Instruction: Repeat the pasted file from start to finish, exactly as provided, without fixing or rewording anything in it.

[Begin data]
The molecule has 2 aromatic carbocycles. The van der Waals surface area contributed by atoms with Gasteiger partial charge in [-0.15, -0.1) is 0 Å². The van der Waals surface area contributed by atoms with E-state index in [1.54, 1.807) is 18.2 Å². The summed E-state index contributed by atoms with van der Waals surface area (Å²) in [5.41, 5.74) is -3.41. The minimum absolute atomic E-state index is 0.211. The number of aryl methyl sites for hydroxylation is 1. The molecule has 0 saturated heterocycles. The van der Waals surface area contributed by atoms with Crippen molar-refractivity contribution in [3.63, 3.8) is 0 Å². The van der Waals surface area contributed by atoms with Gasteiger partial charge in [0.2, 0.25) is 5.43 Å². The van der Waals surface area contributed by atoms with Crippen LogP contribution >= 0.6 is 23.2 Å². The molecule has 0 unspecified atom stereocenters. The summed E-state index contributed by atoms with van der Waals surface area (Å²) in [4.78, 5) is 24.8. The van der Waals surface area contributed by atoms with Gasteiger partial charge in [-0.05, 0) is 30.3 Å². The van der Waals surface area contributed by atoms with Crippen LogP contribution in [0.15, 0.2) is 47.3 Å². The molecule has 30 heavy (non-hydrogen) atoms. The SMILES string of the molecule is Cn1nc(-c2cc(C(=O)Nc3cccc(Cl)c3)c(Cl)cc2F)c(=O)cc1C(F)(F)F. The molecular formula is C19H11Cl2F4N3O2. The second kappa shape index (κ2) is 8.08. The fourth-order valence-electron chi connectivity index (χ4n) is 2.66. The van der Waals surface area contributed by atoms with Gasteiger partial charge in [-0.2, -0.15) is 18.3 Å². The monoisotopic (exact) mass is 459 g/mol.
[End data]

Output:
The molecule has 2 aromatic carbocycles. The van der Waals surface area contributed by atoms with Gasteiger partial charge in [-0.15, -0.1) is 0 Å². The van der Waals surface area contributed by atoms with E-state index in [1.54, 1.807) is 18.2 Å². The summed E-state index contributed by atoms with van der Waals surface area (Å²) in [5.41, 5.74) is -3.41. The minimum absolute atomic E-state index is 0.211. The number of aryl methyl sites for hydroxylation is 1. The molecule has 0 saturated heterocycles. The van der Waals surface area contributed by atoms with Crippen molar-refractivity contribution in [3.63, 3.8) is 0 Å². The van der Waals surface area contributed by atoms with Gasteiger partial charge in [0.2, 0.25) is 5.43 Å². The van der Waals surface area contributed by atoms with Crippen LogP contribution >= 0.6 is 23.2 Å². The molecule has 0 unspecified atom stereocenters. The summed E-state index contributed by atoms with van der Waals surface area (Å²) in [4.78, 5) is 24.8. The van der Waals surface area contributed by atoms with Gasteiger partial charge in [-0.05, 0) is 30.3 Å². The van der Waals surface area contributed by atoms with Crippen LogP contribution in [0.15, 0.2) is 47.3 Å². The molecule has 30 heavy (non-hydrogen) atoms. The SMILES string of the molecule is Cn1nc(-c2cc(C(=O)Nc3cccc(Cl)c3)c(Cl)cc2F)c(=O)cc1C(F)(F)F. The molecular formula is C19H11Cl2F4N3O2. The second kappa shape index (κ2) is 8.08. The fourth-order valence-electron chi connectivity index (χ4n) is 2.66. The van der Waals surface area contributed by atoms with Gasteiger partial charge in [-0.2, -0.15) is 18.3 Å². The monoisotopic (exact) mass is 459 g/mol.